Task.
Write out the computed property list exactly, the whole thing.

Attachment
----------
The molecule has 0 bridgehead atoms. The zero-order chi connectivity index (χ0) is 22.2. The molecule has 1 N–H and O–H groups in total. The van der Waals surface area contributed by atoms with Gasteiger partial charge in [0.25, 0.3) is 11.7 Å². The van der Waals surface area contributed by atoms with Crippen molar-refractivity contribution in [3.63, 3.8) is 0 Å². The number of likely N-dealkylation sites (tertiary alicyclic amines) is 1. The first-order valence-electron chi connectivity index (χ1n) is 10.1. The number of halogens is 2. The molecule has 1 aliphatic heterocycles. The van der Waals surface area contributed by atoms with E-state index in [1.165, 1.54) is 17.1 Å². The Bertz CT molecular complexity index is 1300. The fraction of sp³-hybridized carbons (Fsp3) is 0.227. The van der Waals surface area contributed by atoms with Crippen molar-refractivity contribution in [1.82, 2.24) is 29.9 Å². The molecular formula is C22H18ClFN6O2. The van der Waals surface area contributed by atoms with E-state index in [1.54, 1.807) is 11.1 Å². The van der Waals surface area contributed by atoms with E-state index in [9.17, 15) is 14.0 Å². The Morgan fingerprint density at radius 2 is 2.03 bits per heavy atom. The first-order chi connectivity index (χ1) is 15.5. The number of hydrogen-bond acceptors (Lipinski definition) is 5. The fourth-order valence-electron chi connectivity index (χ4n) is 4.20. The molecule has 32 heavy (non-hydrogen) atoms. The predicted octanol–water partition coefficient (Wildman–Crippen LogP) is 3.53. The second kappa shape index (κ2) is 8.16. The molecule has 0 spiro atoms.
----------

The molecule has 0 bridgehead atoms. The zero-order chi connectivity index (χ0) is 22.2. The molecule has 1 N–H and O–H groups in total. The van der Waals surface area contributed by atoms with Gasteiger partial charge in [0.25, 0.3) is 11.7 Å². The van der Waals surface area contributed by atoms with Crippen molar-refractivity contribution in [3.63, 3.8) is 0 Å². The number of likely N-dealkylation sites (tertiary alicyclic amines) is 1. The first-order valence-electron chi connectivity index (χ1n) is 10.1. The number of halogens is 2. The molecule has 1 aliphatic heterocycles. The van der Waals surface area contributed by atoms with E-state index in [1.165, 1.54) is 17.1 Å². The Bertz CT molecular complexity index is 1300. The fraction of sp³-hybridized carbons (Fsp3) is 0.227. The van der Waals surface area contributed by atoms with Crippen molar-refractivity contribution in [1.82, 2.24) is 29.9 Å². The molecular formula is C22H18ClFN6O2. The van der Waals surface area contributed by atoms with E-state index in [1.54, 1.807) is 11.1 Å². The van der Waals surface area contributed by atoms with E-state index in [9.17, 15) is 14.0 Å². The Morgan fingerprint density at radius 2 is 2.03 bits per heavy atom. The first-order chi connectivity index (χ1) is 15.5. The number of hydrogen-bond acceptors (Lipinski definition) is 5. The fourth-order valence-electron chi connectivity index (χ4n) is 4.20. The molecule has 32 heavy (non-hydrogen) atoms. The predicted octanol–water partition coefficient (Wildman–Crippen LogP) is 3.53. The second kappa shape index (κ2) is 8.16. The molecule has 0 spiro atoms.